Tuesday, April 17, 2007

In The Midst Of Life

Yesterday's horrific shooting in Viriginia reminds us of the preciousness of life and of the inherent vulnerability of a free society. Pretty much anywhere, anytime, a deranged person could open fire and kill whoever happened to be around.

I work in a university setting where security is very much an issue. When I started, our security was basically nonexistent. Since then, things have improved a little -- we now have card-key entry locks on our doors. But the doors are unlocked most of the day, and there is no guard to challenge anyone who enters. At other urban law schools I have visited (U. Penn. and NYU, for example), those entering must click through a turnstile with school ID or be challenged by a security guard.

We could upgrade our security to that level, but it wouldn't prevent shootings by students [update -- as the Virginia shooting is now thought to be], or by faculty or staff. And in the end, it's hard to see how incidents like Virginia's could really be prevented in society at large. We could set things up so that, before going to school, getting on a subway car, buying a cup of coffee, seeing a movie, entering a store, or generally going from anywhere to anywhere else, you would have to show ID, sign in, and walk through a metal detector. But life would become unbearable.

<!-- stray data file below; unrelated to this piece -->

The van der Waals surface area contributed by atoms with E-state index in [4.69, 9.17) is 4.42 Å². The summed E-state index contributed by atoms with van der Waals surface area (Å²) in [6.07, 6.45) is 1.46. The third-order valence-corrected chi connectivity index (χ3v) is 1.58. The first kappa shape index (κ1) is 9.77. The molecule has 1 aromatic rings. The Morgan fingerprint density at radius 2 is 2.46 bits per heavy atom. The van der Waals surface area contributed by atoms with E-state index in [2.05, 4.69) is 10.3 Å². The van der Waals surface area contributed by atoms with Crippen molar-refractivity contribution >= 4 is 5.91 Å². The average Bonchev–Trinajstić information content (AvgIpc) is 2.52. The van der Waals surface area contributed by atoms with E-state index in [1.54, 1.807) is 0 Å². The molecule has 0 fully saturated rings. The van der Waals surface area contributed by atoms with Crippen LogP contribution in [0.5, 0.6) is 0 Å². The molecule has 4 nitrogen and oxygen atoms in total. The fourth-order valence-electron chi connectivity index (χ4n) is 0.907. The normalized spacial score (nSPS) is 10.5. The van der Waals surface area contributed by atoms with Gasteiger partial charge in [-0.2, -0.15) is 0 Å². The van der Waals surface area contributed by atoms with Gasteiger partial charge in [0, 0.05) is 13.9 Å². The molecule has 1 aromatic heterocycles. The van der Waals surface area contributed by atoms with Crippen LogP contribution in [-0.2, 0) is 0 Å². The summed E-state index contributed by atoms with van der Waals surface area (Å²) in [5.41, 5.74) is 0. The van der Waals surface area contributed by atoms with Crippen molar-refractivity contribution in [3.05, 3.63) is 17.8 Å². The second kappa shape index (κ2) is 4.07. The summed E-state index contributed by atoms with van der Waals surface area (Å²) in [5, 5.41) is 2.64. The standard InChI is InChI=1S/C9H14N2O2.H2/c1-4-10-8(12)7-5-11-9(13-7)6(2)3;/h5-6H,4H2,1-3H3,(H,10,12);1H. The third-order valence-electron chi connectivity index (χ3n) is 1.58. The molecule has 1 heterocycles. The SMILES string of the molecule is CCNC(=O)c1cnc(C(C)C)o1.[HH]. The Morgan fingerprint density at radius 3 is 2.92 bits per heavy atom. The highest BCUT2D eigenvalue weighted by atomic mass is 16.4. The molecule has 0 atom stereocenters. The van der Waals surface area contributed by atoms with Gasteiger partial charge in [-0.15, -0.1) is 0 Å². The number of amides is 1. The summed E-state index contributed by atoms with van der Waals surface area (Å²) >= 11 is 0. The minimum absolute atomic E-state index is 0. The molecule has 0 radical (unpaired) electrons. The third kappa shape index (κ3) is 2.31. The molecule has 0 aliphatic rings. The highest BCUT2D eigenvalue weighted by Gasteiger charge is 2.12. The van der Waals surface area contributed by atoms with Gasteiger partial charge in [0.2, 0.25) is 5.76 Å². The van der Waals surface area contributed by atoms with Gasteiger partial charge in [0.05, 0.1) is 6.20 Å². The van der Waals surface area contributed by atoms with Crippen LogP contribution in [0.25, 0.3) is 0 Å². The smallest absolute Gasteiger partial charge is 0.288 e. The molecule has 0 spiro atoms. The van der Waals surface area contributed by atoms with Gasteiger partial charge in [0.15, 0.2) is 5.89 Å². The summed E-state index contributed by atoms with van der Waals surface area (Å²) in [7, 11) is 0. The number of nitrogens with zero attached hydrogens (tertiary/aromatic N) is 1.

Of course, we could ban guns. Incidents like yesterday's would be much more difficult to pull off without easy access to guns. But this question is not as simple as it seems. I've never studied the question closely, but people whose opinions I respect -- most notably Eugene Volokh -- say that the statistics show that guns save more lives than they cost (not in the particular post linked here, but elsewhere). The NRA had the good taste to offer nothing but its condolences for now, but you can be sure it will be defending the right to own guns in the wake of the tragedy. The right answer on this point is not clear.

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